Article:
Here’s What’s Moving Onconova Therapeutics Inc (NASDAQ:ONTX) and Amgen (NASDAQ:AMGN)


With Columbus Day week this week, things were moving a little slower in the biotechnology space than might normally be the case. This doesn’t mean we didn’t get any fresh news, it just means that we didn’t see the movement that we might otherwise have expected on the back of the news in question if and when it was released on a full market open day. With that said, of course, markets aren’t going to ignore pertinent developments and there is a good chance we will see companies move as markets reopen for a fresh session on Tuesday.

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With this noted, here is a look at two of the companies likely to see some belated action during the session today and what’s moving each.

The companies in our sights right now are Onconova Therapeutics Inc (NASDAQ:ONTX) and Amgen (NASDAQ:AMGN).

First up, then, Onconova.

This one is a small biotechnology company that is working to bring a drug to market called Rigosertib. It is what’s called a synthetic benzyl styryl sulfone and, in the current (initial) target indication, Onconova is trying to get it approved as a treatment for 2nd-line HR-MDS (high-risk myelodysplastic syndromes).

Myelodysplastic syndromes are a group of disorders caused by poorly formed or dysfunctional blood cells and generally form on the back of some kind of dysfunction in the patient’s bone marrow. Basically, the blood cells that form in the bone marrow (or that would normally form in the bone marrow, more accurately) do not mature to fully functioning blood cells and, as a result, work as they should.

Symptoms in the early stages are similar to those of anemia, with fatigue, shortness of breath, paleness and pinpoint red spots just below the skin, common in most patients. Blood transfusions are the current standard of care treatments in the more severe cases (i.e. the high-risk patients in focus here) as well as a number of drugs that can be used to help replenish the number of functional cells in the body.

So, this is an intravenous therapy and, as mentioned, it is designed to treat only the most high-risk patients.

The program to date has been a pretty rough ride – this drug initially failed a phase 3 in the MDS patient population, with results of this failure hitting press early last year. However, on the back of a subset analysis, there was some indication that the drug can be effective in patients that have failed first-line therapy (i.e. the above-mentioned drug regimen) and it’s these patients that comprise the “high risk” target currently under investigation.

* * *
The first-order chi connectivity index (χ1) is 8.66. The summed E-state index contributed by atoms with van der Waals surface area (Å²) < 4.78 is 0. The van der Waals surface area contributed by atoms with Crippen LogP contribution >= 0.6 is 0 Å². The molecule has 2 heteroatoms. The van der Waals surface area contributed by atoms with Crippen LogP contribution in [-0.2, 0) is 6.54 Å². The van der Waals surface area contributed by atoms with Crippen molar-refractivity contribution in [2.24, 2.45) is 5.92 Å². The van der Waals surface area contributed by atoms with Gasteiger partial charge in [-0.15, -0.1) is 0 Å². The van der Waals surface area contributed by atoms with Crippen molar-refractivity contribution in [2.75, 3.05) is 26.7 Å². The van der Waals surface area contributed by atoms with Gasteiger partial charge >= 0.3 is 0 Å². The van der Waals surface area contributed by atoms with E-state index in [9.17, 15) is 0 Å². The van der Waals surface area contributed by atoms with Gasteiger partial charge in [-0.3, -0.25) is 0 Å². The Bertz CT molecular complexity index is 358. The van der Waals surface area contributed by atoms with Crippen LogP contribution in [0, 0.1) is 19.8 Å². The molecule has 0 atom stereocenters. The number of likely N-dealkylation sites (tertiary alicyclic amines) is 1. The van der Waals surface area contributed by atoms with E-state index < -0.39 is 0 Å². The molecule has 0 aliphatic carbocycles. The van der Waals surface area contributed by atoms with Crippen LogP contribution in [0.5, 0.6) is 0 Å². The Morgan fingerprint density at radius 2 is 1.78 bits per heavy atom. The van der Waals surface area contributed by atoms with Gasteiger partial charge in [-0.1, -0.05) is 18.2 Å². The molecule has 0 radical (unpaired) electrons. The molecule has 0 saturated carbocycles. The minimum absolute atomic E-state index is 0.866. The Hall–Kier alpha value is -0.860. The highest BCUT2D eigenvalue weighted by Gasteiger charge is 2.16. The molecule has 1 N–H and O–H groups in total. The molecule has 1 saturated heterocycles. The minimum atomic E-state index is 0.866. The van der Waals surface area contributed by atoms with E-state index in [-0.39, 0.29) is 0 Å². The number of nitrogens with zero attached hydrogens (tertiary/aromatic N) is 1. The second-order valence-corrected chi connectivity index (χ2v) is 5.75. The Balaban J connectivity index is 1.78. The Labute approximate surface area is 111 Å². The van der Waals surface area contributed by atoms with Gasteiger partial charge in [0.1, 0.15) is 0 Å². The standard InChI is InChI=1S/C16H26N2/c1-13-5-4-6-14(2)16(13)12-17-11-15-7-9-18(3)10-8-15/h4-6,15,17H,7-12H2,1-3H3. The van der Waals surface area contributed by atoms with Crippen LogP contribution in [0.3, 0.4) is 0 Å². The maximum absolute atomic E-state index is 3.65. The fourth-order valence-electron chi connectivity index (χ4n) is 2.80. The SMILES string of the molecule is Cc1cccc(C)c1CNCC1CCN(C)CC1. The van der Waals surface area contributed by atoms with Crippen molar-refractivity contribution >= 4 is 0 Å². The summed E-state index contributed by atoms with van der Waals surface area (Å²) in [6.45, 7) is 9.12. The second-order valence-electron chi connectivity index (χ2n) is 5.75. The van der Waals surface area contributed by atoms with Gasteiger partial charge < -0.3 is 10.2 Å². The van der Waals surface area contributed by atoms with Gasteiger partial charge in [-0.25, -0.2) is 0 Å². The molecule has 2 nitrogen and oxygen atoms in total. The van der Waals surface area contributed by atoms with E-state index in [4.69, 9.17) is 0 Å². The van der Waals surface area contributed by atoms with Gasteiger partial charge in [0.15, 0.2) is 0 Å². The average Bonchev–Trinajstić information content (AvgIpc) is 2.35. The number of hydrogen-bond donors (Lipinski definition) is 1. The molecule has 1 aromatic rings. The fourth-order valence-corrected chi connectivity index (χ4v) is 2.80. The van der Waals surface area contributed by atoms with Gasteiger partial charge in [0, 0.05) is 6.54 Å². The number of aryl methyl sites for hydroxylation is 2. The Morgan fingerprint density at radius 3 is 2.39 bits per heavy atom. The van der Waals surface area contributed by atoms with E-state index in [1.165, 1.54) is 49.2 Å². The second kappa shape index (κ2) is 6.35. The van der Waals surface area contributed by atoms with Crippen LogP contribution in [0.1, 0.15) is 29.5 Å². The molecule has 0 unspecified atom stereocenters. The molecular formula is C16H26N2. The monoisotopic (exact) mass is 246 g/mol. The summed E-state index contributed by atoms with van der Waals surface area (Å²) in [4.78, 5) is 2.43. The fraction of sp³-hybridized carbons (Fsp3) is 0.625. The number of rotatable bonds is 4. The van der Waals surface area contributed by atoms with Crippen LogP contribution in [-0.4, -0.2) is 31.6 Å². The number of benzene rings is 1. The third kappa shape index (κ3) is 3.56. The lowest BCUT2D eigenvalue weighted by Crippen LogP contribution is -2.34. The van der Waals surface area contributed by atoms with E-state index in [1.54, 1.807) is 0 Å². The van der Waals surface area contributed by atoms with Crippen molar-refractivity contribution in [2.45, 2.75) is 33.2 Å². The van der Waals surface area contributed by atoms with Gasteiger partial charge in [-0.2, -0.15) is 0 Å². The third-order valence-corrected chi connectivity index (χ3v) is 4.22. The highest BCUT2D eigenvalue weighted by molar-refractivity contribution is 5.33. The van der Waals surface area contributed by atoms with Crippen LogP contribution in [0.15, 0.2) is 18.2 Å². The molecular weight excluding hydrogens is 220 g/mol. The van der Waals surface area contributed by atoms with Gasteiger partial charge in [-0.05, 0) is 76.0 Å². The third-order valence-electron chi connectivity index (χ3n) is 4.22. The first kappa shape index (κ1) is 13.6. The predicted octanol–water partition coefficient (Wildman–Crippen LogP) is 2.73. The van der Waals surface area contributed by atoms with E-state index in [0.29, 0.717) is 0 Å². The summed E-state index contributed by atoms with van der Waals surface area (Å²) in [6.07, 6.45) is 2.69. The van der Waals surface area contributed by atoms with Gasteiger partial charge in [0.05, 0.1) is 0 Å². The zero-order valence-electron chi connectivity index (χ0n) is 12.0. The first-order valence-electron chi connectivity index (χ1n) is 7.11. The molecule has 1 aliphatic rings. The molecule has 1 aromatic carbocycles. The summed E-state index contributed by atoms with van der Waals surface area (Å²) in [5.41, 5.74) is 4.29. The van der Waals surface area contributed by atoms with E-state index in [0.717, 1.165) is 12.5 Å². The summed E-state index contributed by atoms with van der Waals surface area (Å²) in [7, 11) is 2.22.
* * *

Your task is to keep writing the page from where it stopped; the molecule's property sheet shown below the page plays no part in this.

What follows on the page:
So why is this news today?

Well, we just got word that analysts at H.C.Wainwright have initiated coverage of the company with a Buy rating and a $6 price target. At its last close price, Onconova went for just $2.28 and that was a 30% premium to the start of the session on Monday.

In line with this, data from the above-discussed phase 3 study of the IV formulation of Rigosertib in high-risk patients is set to hit press during the final quarter of this year, meaning that we should get news at any point over the next 10 weeks or so. If the news is positive, and the data reinforces the suggestion that this can be an effective option for high-risk patients, the company is going to jump into the close of the year in anticipation of what should be a relatively quick turnaround NDA application.

Moving on, let’s look at Amgen.

The second development of note on Monday was that biotech behemoth Amgen let markets know that the FDA has set a PDUFA date for its supplemental Biologics License Application (sBLA) for a drug called Prolia (denosumab).

The company is trying to get it approved for the treatment of patients with glucocorticoid-induced osteoporosis (GIOP), which would be an expansion of its current approved target population, osteoporosis in postmenopausal women who have a high risk of bone fracture.

With this drug already being approved, and with the set of data that underpins the expanded application being relatively strong from an efficacy perspective, expectations are relatively high that Amgen should have no problem picking up the expanded approval. With that said, however, there have been safety concerns and especially concerns rooted in the potential for development of bone loss in the jaw, also called osteonecrosis of the jaw.

As such, the PDUFA is very much a binary event.

It’s not going to make or break Amgen, of course, the company has a solid portfolio of other assets and strong pipeline, but the sorts of supplemental applications are often seen as quick and easy revenue potential enhancers and have formed the basis of many catalysts in recent history for Amgen and others.

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